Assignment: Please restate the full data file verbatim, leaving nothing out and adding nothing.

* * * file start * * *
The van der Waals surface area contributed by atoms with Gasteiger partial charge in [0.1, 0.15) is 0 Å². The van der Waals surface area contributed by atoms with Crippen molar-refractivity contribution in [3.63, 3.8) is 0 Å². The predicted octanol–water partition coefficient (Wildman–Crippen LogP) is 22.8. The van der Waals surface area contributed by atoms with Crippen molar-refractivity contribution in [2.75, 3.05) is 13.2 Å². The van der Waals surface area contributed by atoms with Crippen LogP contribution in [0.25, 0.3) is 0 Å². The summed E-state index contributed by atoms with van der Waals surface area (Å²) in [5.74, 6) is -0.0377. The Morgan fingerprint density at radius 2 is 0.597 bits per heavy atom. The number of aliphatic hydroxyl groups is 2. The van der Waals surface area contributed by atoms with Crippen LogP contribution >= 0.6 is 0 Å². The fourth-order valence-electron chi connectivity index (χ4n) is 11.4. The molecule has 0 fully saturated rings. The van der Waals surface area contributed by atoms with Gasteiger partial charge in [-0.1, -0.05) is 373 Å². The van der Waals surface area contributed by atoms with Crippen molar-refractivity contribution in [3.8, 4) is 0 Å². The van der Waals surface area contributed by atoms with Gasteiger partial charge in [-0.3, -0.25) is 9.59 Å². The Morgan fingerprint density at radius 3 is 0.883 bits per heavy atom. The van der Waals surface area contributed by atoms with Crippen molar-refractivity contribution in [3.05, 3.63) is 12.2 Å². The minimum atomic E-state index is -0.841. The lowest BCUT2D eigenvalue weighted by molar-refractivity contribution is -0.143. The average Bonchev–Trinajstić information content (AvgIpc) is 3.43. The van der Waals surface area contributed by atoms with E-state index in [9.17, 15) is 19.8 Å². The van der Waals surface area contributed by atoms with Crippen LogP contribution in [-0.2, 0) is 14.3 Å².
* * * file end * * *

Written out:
The van der Waals surface area contributed by atoms with Gasteiger partial charge in [0.1, 0.15) is 0 Å². The van der Waals surface area contributed by atoms with Crippen molar-refractivity contribution in [3.63, 3.8) is 0 Å². The predicted octanol–water partition coefficient (Wildman–Crippen LogP) is 22.8. The van der Waals surface area contributed by atoms with Crippen molar-refractivity contribution in [2.75, 3.05) is 13.2 Å². The van der Waals surface area contributed by atoms with Crippen LogP contribution in [0.25, 0.3) is 0 Å². The summed E-state index contributed by atoms with van der Waals surface area (Å²) in [5.74, 6) is -0.0377. The Morgan fingerprint density at radius 2 is 0.597 bits per heavy atom. The number of aliphatic hydroxyl groups is 2. The van der Waals surface area contributed by atoms with Crippen LogP contribution >= 0.6 is 0 Å². The fourth-order valence-electron chi connectivity index (χ4n) is 11.4. The molecule has 0 fully saturated rings. The van der Waals surface area contributed by atoms with Gasteiger partial charge in [-0.1, -0.05) is 373 Å². The van der Waals surface area contributed by atoms with Crippen molar-refractivity contribution in [3.8, 4) is 0 Å². The van der Waals surface area contributed by atoms with Gasteiger partial charge in [-0.3, -0.25) is 9.59 Å². The Morgan fingerprint density at radius 3 is 0.883 bits per heavy atom. The van der Waals surface area contributed by atoms with Crippen molar-refractivity contribution in [3.05, 3.63) is 12.2 Å². The minimum atomic E-state index is -0.841. The lowest BCUT2D eigenvalue weighted by molar-refractivity contribution is -0.143. The average Bonchev–Trinajstić information content (AvgIpc) is 3.43. The van der Waals surface area contributed by atoms with E-state index in [9.17, 15) is 19.8 Å². The van der Waals surface area contributed by atoms with Crippen LogP contribution in [-0.2, 0) is 14.3 Å².